Astrochemistry 2018

Lecturer: Floris van der Tak

Motivation

Astrochemistry is the study of molecular processes in space, with strong links to astrophysics and astrobiology. Chemical probes are essential to understand the formation of the first stars in the early universe, the origin of today's stars and planets, and the emergence of life on the early Earth. Vice versa, astrochemistry gives new insights into basic chemical processes, as the space between the stars provides us with conditions that cannot be reached in laboratories on Earth. This course teaches the concepts necessary to understand astrochemistry: gas-phase and grain surface reactions, and the importance of various chemical processes under different astrophysical conditions.

Goals

After following the course, the student will be able to:

  1. describe the various types of chemical reactions occurring in space;

  2. describe which type of reaction takes place under which conditions;

  3. describe the chemical composition of astrophysical objects;

  4. describe how the chemical composition of celestial objects may be used to infer their astrophysical properties.

These goals will be achieved at two levels: a theoretical level where the student can express insight, and a practical level where this insight is applied in calculations.

Books (only recommended, not required)

Physics and Chemistry of the Interstellar Medium, Sun Kwok, Cambridge 2007, ISBN 978-1-891389-46-7.

Astrochemistry: From Astronomy to Astrobiology, Andrew M. Shaw, Wiley 2006, ISBN 978-0-470-09137-1.

Astrophysics of the Interstellar Medium, Walter J. Maciel, Springer 2013, ISBN 978-1-4614-3766-6.

Prerequisites

A background in atomic and molecular spectroscopy is essential; knowledge of Interstellar Medium (for astronomy students) or Molecular physics (for chemistry students) is helpful.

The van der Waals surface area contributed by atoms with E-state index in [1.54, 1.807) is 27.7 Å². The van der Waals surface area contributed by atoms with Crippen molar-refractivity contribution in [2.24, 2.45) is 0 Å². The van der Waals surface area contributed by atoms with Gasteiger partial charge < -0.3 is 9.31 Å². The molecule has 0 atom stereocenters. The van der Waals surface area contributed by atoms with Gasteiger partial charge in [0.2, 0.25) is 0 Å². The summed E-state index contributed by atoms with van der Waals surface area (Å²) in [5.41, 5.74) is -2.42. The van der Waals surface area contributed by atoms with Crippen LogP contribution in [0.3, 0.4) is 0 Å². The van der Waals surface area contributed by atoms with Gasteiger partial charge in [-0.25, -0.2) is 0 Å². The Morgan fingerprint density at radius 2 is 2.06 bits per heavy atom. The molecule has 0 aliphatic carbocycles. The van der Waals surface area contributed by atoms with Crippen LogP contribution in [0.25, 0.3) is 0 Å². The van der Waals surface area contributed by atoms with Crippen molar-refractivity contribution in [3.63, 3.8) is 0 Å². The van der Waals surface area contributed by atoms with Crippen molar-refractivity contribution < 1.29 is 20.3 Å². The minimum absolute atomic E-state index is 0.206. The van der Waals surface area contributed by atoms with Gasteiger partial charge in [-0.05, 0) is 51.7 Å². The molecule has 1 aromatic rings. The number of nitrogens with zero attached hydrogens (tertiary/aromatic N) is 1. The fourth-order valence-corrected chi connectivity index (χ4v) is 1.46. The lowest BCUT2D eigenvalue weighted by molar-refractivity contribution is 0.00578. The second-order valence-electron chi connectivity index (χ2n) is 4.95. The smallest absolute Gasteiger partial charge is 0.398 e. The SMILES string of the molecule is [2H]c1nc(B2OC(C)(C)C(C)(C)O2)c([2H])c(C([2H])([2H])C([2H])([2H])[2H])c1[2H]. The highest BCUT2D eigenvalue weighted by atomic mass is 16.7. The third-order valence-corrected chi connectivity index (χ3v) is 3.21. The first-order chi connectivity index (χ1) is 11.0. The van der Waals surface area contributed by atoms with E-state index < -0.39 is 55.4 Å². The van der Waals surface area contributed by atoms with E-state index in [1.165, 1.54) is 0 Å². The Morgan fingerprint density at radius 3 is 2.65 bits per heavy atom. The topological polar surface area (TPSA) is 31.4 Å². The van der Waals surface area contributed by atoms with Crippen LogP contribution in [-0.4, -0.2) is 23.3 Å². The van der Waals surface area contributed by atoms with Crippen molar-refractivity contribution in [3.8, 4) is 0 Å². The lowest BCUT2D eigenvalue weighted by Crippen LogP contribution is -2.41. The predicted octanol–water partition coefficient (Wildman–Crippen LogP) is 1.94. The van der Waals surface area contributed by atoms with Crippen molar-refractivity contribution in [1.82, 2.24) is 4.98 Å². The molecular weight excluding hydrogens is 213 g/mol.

Format

The course consists of 2x2 hours of lectures per week over a period of 4 weeks. For the evaluation, the students study a paper from a scientific journal, give a 30-minute presentation about it to the group, and answer questions about it. For extra credits, students may write an essay about one of the topics of the course.

Target audience

Advanced undergraduate (Master-level) and beginning graduate students with a chemistry and/or astronomy background.

Schedule

The basic schedule is given on the Ocasys page; see the table below for details. All lectures are in room 257 of the Kapteynborg (5419). Thursday's lectures start at 15:00, and Friday's lectures at 11:00.



Date

Topic

Reading

24-05-2018

I. Basic chemical processes

Tielens 2013, Rev.Mod.Phys.

25-05-2018

II. Gas-phase and grain surface reactions

Smith 2011 ARAA

31-05-2018

III. Early Universe chemistry

Galli & Palla 2013 ARAA


01-06-2018

IV. Diffuse interstellar clouds

Snow & McCall 2006 ARAA

07-06-2018

V. Shock chemistry

Larsson et al 2012 Rep. Prog. Phys.


08-06-2018

VI. Dense interstellar clouds

Bergin & Tafalla 2007 ARAA

14-06-2018

VII. Star- and planet-forming regions

Herbst & van Dishoeck 2009 ARAA

15-06-2018

VIII. Exoplanetary atmospheres and habitability

Crossfield 2015, PASA

Lineweaver & Chopra 2012, Ann. Rev. Earth Planet Sci.

Kaltenegger 2017, ARAA

21-06-2018

Student presentations I

(topic TBD)

22-06-2018

Student presentations II

(topic TBD)

28-06-2018

Student presentations III

(topic TBD)

29-06-2018

Student presentations IV

(topic TBD)

Datafile for Exercise 3

Contact

Floris van der Tak:

telephone (050) 363 8753

e-mail f.f.s.van.der.tak AT rug.nl

office: 5419.0294 (Kapteynborg, second floor)